Amnesia and Innovation

My first experiment in random connecting and I almost threw the first two words back. The first two  – “Memento” (a 2000 Christopher Nolan movie) and “innovation”. This is too easy.  Here’s the connection – Memento was an innovative movie.  But throwing words back would be cheating, or at least lazy!  So I forced the act of connecting which brought me on a visit to a row of fruit trees in New Hampshire.

mementomemento 2

In the movie Memento Leonard can’t make new memories, and the last memory he has is of his wife being attacked and killed.  Because he can’t feel time he is stuck in the grief of the last memory, unable to find healing and satisfaction or create anything new.

Memory can kill innovation.  Selective memory of the good in the past – nostalgia – can lead to attempting to remake the past instead of something brand new.  Bad memories can hold us back in fear or grief – we stand still so we don’t get hurt again.

How do you wipe all that clean?  How do you get amnesia and its freshly washed whiteboard waiting for the next new idea?

By not trusting memory?  In the movie, the female character Natalie tells Leonard, “Memory is unreliable. Memory can be distorted; it can change the color of a car.  You can question everything; you can never know anything for sure.”


I’m connecting. What memories are holding me back from being more creative, innovative?  What did I need to question?  And what came to mind was deeper in the past than recent events, like the bad memory of a failed innovation at work or the proud memory of a great award.

Instead it was the lifetime of memories of being the oldest child of five in a turbulent childhood, becoming the conservative caregiver concerned with order and the establishment, unlike my brother the middle child who has not feared to venture into new things or my husband the middle child who is wildly imaginative.  And other “middlers” Bill Gates, Martin Luther King, Nelson Mandela, Ernest Hemingway who  were all open to experience and  unafraid to think imaginatively beyond the establishment of their times, whatever one’s opinion of their ideas.  My own habitual response has been so restrained in comparison.

Connecting prompted me to search for a house a three hour drive away where I lived when I was 10 and 11, where my father planted ten sapling fruit trees alongside the house all those years ago, the best 2 years of my childhood. Nostalgia.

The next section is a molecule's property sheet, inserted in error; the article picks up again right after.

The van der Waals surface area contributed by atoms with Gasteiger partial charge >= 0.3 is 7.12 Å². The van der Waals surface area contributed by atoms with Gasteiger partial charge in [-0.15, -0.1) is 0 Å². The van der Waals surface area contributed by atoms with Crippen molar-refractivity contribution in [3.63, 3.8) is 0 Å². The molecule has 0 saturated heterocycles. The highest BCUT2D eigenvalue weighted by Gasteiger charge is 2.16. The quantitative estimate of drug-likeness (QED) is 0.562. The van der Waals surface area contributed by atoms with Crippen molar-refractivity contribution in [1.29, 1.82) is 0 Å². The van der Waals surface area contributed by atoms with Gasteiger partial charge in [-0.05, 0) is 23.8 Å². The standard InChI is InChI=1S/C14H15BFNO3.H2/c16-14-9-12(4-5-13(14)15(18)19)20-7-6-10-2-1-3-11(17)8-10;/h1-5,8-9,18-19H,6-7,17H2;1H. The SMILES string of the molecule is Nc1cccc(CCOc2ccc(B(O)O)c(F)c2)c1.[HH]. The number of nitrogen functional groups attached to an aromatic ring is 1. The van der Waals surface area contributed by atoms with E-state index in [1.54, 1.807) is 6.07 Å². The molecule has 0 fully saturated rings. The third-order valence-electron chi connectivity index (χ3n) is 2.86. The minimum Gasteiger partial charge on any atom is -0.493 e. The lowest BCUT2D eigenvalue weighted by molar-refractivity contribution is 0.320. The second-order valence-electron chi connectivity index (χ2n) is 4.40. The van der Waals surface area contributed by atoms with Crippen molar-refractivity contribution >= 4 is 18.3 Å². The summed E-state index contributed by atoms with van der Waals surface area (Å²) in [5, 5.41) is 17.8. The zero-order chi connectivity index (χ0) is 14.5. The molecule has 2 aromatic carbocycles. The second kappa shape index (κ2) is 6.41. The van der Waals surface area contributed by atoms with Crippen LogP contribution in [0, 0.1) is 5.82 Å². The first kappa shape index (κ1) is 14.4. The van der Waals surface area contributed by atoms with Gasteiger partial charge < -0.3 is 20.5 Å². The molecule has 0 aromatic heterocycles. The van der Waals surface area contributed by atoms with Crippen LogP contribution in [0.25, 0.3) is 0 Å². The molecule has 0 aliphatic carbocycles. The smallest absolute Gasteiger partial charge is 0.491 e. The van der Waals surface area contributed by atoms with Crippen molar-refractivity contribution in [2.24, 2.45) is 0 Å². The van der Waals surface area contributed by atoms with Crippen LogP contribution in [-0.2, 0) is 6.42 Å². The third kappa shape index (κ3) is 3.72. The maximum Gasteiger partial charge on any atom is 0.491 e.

The house yellow now, stirring memories of my grandmother and birthday parties and learning to ride a bicycle, the sound of the Cold River flowing behind the house where we fished, the row of trees big and gnarled, I pick an apple up from the ground, small and disappointing and not worth keeping.  I drop it.

alstead fruit tree Alstead apple


Fear, nostalgia, or habitual response caused by memories can’t hold back our imaginations if we recognize and move past them with intention towards creating something big and worth keeping. Drop the apple.


When I return I’ll be sharing what I find when connecting the word “technology” with something seemingly unrelated.



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How to Look Like a Genius

Sitting by the fire, staring at the stains on the wall, imagining a battle scene, Leonardo da Vinci forcing a connection between two unrelated subjects, filling in the gap with new ideas – genius.


Natural for him, but we can make it happen and look like a genius even if we aren’t one. Such is the experiment of this blog. Connecting what doesn’t seem connected, randomly forcing together two unrelated things or concepts, finding a new idea in the discontinuity, growing, creating – looking like a genius!

I’ll return with what there is to be found when connecting the movie Memento with an unconnected concept blindly chosen from my hundreds of subjects.

 idea slips

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